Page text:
Warren Buffett has a love-hate relationship with dividends: He loves collecting them, but hates paying them.
The billionaire investor's holding company, Berkshire Hathaway Inc., is stuffed with dividend-paying stalwarts such as Coca-Cola Co., Johnson & Johnson, and Procter & Gamble Co. Many of Berkshire's biggest holdings are so-called dividend aristocrats, which have paid rising dividends for at least 25 consecutive years.
Yet Berkshire itself is a model of stinginess, having never paid a penny in dividends to shareholders since Mr. Buffett took control in the mid-1960s.
Is that about to change? Some Buffett watchers think so, pointing to the enormous sums of cash piling up in Berkshire's coffers and the Oracle of Omaha's advancing age. But Mr. Buffett's public comments over the years suggests a dividend is highly unlikely, at least while he is at the helm.
The dividend speculation was fuelled by a recent Barron's article, which said Berkshire's core insurance operations could be sitting on nearly $50-billion (U.S.) in cash by the end of 2011. What's more, Berkshire's operating profit is poised to hit record levels this year, helped by the 2009 acquisition of Burlington Northern Santa Fe Corp. and some savvy deals during the financial crisis.
"The flood of cash could prompt Berkshire to finally start paying a cash dividend in the next 12 to 18 months, particularly if the 80-year-old Buffett is unable to find what he calls an 'elephant', or large acquisition," Barron's said.
Paying a "modest" dividend, likely yielding less than 2 per cent, would also "take some pressure off [Mr. Buffett's]successors to invest the company's profits."
Berkshire's "B" shares climbed to $83.03 from $80.45 over the past four trading sessions, partly in response to the rumours.
Radical Change Afoot?
If Berkshire did start paying a dividend, it would mark a radical departure in philosophy. Mr. Buffett has always maintained that as long as he can reinvest his cash at a reasonable rate of return, it's better to retain the money.
"We don't pay dividends because we think we can turn every dollar we make into more than a dollar in market value," he told Berkshire's annual meeting in 1997. "If we come to the conclusion that we can't do that, we should distribute it to you."
He conveyed a similar message at Berkshire's 2008 annual meeting, where he remarked: "The test on dividends is, 'can you create more than $1 of value with the one you retain?' … We hope to move the capital to a place where it will be worth $1.20."
Given such pronouncements, Buffett watchers are skeptical that a dividend is in the cards.
"I've read pretty much every book on Buffett that's out there. I read all the annual reports and pretty much every piece of information, every speech, whatever I could find," says Pavel Begun, a partner with 3G Capital Management in Toronto.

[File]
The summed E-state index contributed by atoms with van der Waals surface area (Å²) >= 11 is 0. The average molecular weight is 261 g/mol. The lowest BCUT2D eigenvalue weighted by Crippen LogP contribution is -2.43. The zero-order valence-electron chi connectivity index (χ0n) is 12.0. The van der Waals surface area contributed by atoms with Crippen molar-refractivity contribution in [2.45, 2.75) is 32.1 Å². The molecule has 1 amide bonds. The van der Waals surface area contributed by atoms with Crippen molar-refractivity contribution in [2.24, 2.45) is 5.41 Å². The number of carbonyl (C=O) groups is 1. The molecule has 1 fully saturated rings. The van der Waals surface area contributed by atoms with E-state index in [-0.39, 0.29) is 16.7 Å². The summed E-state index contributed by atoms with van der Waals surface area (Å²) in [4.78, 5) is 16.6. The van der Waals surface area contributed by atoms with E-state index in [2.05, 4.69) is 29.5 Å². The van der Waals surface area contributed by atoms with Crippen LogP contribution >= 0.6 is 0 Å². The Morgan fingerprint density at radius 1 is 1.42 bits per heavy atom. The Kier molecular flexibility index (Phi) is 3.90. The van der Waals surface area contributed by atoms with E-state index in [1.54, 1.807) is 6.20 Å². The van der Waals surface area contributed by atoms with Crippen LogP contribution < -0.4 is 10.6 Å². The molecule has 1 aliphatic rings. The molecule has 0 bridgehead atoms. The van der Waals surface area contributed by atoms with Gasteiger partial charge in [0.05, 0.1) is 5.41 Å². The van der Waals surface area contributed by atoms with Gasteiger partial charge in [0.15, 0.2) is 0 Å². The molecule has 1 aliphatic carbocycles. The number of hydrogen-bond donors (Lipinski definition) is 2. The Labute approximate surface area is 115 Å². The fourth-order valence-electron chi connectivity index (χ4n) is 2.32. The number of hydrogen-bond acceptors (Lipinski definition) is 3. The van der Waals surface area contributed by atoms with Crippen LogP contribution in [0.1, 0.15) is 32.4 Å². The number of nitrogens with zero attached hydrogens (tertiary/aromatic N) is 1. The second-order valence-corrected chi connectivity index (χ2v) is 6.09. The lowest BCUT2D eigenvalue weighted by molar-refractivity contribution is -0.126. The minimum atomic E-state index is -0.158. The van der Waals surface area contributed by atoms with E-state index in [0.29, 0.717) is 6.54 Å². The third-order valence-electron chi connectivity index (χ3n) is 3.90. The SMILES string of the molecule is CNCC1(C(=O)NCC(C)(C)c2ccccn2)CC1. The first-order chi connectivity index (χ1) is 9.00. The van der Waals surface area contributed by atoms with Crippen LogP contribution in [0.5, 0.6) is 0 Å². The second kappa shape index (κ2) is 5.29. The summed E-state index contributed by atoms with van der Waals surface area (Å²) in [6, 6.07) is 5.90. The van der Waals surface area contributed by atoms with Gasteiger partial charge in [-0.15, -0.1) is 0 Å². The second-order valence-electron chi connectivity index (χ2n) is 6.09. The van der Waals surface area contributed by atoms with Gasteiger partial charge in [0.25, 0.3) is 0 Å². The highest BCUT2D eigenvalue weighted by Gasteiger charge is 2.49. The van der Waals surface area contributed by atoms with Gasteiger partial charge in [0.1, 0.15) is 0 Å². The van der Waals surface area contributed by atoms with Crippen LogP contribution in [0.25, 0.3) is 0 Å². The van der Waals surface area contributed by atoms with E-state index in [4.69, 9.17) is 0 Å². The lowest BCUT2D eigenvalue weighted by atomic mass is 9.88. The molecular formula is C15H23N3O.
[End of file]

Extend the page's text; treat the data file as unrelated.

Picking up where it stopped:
His conclusion? "I'd be surprised if he pays a dividend. I will be surprised simply because if you look at what he's said over the years, it leads me to believe that he still thinks that it's reasonable to expect them to find opportunities to invest back in the business at a good rate of return as opposed to paying it out to shareholders."
If Mr. Buffett wanted to return cash to shareholders, it's possible he might buy back Berkshire shares, Mr. Begun says. But he would do that only if the stock was trading well below its "intrinsic value." Mr. Buffett contemplated doing a buyback in 2000, but "after this intention was announced, the stock went higher and the opportunity was gone," Mr. Begun says.
At some point, Berkshire Hathaway may get so big that it can't find enough good opportunities to put its cash to work. Or Mr. Buffett's successors may lack his expertise at finding attractive investments. At that point, a dividend may make sense, but we're not there yet, Mr. Begun says.
Tony Demarin, president of BCV Asset Management in Winnipeg, is equally skeptical. Initiating a dividend would signal that Mr. Buffett can no longer work his magic, which in turn might clobber Berkshire's stock because investors would lower their expectations for the company's earnings growth.
Even after the market's double-digit gains over the past two years, "I don't see why he wouldn't find value in today's marketplace," he says. "He always believes there's undervalued securities somewhere. He has that ability. That's what he does for a living. He's not in the business of placating short-term investors."
Meyer Shields, an analyst with Stifel Nicolaus, also threw cold water on the notion of a dividend.
If Berkshire initiates a dividend, "we expect investors to interpret that as an admission that the company simply cannot replicate its past track record of earnings and book value growth … clearly warranting a below-historical-average valuation," he wrote in a note to clients.